A whopping $272 million was doled out by the National League East at MLB’s Winter Meetings in San Diego, and it should come as no surprise of anyone who has watched general manager Alex Anthopoulos operate in the role, that none of it came from the Braves.
While the brunt of the East’s expenditures came from the Nationals, who gave Stephen Strasburg what stood for 24 hours as the richest contract ever for a pitcher at $245 million over seven years, it wasn’t just the World Series champions who were active.
The division had the first move of the meetings with Strasburg and the last, as the Mets signed former Cy Young winner Rick Porcello to a one-year, $10 million deal. New York also added Michael Wacha on another one-year deal at $3 million and the Phillies grabbed Didi Gregorius for a year at $14 million.
With the Braves standing pat as the collective baseball universe leaves San Diego, where do the two-time defending division champs stand in the East pecking order? Given the incomplete nature of rosters, the flaws and needs of the teams in contending mode (sorry, Marlins), consider this the NL East post-meetings power rankings.
The Yankees have a compelling argument after landing Gerrit Cole, but with Max Scherzer (projected 5.7 FanGraphs WAR), a returning Strasburg (4.8) and Patrick Corbin (4.6) give the Nationals the best 1-3 in the game, period.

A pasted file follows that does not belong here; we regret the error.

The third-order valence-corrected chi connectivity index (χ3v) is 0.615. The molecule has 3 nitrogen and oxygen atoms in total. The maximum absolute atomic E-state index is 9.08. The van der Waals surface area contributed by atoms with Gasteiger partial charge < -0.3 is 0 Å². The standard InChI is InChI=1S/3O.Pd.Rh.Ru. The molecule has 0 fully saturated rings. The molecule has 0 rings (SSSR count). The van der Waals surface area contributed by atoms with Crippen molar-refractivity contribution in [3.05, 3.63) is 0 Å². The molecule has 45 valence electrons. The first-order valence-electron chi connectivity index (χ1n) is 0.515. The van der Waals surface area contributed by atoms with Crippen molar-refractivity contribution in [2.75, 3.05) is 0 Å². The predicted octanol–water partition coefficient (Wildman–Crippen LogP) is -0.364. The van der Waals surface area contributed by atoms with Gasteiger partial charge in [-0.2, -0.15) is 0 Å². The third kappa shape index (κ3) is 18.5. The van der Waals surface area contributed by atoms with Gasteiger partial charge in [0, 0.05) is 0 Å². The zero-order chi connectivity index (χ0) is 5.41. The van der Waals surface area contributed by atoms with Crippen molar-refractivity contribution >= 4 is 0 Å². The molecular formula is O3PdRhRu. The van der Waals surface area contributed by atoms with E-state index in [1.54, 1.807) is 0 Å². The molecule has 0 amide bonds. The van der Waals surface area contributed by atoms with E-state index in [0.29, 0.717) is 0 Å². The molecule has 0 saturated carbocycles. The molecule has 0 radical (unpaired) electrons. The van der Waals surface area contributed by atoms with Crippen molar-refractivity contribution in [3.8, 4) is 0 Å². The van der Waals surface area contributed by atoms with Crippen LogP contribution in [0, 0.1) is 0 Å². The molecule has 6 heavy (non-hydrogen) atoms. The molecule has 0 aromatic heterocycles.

Losing Anthony Rendon -- rewarded with a seven-year, $245 million deal of his own to become Mike Trout’s new sidekick with the Angels -- certainly hurts Washington’s lineup. If the Nationals can’t make a splash here by landing Donaldson or trading for Kris Bryant and have to resort to shrug-inducing options like Asdrubal Cabrera, Todd Frazier, they have bigger questions at the position than the Braves, even if Atlanta goes with its in-house candidates.
The real offensive star of the championship run was Juan Soto and he’s projected at 4.5 fWAR, second highest in the NL behind only reigning MVP Cody Bellinger and Trea Turner (3.6) is forecasted for the third-best WAR of any NL shortstop.
The Nationals sans Soto don’t currently have an offense to match its starting pitching (or a bullpen either). But in terms of the three phases of the game, with Strasburg returning -- after having shook his past narrative for good -- Washington is the only team that tops not just the division, but all of baseball in a single category.
As he’s done in the past -- think the Matt Kemp deal in 2017 -- Anthopoulos says he’s using the meetings to lay the foundation for potential future deals. A Madison Bumgarner/Josh Donaldson/Marcell Ozuna deal or deals could still materialize and Atlanta feels like the perfect trade partner for the Cubs to land Kris Bryant, any of which would make a quiet week an afterthought. Keeping Donaldson is likely going to turn into a bidding war with the Nationals, Dodgers and Twins for his services, which may necessitate going to a fourth year on a deal. It was reported Thursday by Jeff Wilson of the Fort Worth Star Telegram that the Rangers are likely out on the Bringer of Rain.